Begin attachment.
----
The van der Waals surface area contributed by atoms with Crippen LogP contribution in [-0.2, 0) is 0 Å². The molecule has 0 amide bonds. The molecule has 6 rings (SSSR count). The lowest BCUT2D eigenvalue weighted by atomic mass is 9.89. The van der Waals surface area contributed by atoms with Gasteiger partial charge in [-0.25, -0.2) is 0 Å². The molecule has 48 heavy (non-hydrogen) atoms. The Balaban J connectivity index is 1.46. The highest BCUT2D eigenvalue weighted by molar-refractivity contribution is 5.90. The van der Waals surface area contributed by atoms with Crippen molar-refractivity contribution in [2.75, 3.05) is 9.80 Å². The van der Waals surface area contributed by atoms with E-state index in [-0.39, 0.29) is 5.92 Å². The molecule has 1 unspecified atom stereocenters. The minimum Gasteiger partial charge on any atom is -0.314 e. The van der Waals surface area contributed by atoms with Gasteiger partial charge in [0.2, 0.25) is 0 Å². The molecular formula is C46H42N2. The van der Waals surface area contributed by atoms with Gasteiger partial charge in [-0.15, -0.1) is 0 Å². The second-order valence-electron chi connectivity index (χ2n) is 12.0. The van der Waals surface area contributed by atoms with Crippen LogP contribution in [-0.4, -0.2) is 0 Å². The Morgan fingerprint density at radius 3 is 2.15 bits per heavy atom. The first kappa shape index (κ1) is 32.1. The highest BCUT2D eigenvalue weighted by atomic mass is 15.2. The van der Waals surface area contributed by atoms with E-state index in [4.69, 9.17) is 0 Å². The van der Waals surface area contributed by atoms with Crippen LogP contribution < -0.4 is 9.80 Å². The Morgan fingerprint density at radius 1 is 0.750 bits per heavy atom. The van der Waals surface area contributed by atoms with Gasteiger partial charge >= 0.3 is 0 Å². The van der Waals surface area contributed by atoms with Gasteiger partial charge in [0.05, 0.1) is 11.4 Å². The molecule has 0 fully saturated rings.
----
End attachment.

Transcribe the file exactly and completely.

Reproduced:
The van der Waals surface area contributed by atoms with Crippen LogP contribution in [-0.2, 0) is 0 Å². The molecule has 0 amide bonds. The molecule has 6 rings (SSSR count). The lowest BCUT2D eigenvalue weighted by atomic mass is 9.89. The van der Waals surface area contributed by atoms with Gasteiger partial charge in [-0.25, -0.2) is 0 Å². The molecule has 48 heavy (non-hydrogen) atoms. The Balaban J connectivity index is 1.46. The highest BCUT2D eigenvalue weighted by molar-refractivity contribution is 5.90. The van der Waals surface area contributed by atoms with Crippen molar-refractivity contribution in [2.75, 3.05) is 9.80 Å². The van der Waals surface area contributed by atoms with E-state index in [-0.39, 0.29) is 5.92 Å². The molecule has 1 unspecified atom stereocenters. The minimum Gasteiger partial charge on any atom is -0.314 e. The van der Waals surface area contributed by atoms with Gasteiger partial charge in [0.2, 0.25) is 0 Å². The molecular formula is C46H42N2. The van der Waals surface area contributed by atoms with Gasteiger partial charge in [-0.15, -0.1) is 0 Å². The second-order valence-electron chi connectivity index (χ2n) is 12.0. The van der Waals surface area contributed by atoms with Crippen LogP contribution in [-0.4, -0.2) is 0 Å². The Morgan fingerprint density at radius 3 is 2.15 bits per heavy atom. The first kappa shape index (κ1) is 32.1. The highest BCUT2D eigenvalue weighted by atomic mass is 15.2. The van der Waals surface area contributed by atoms with E-state index in [4.69, 9.17) is 0 Å². The van der Waals surface area contributed by atoms with Crippen LogP contribution < -0.4 is 9.80 Å². The Morgan fingerprint density at radius 1 is 0.750 bits per heavy atom. The van der Waals surface area contributed by atoms with Gasteiger partial charge >= 0.3 is 0 Å². The van der Waals surface area contributed by atoms with Gasteiger partial charge in [0.05, 0.1) is 11.4 Å². The molecule has 0 fully saturated rings.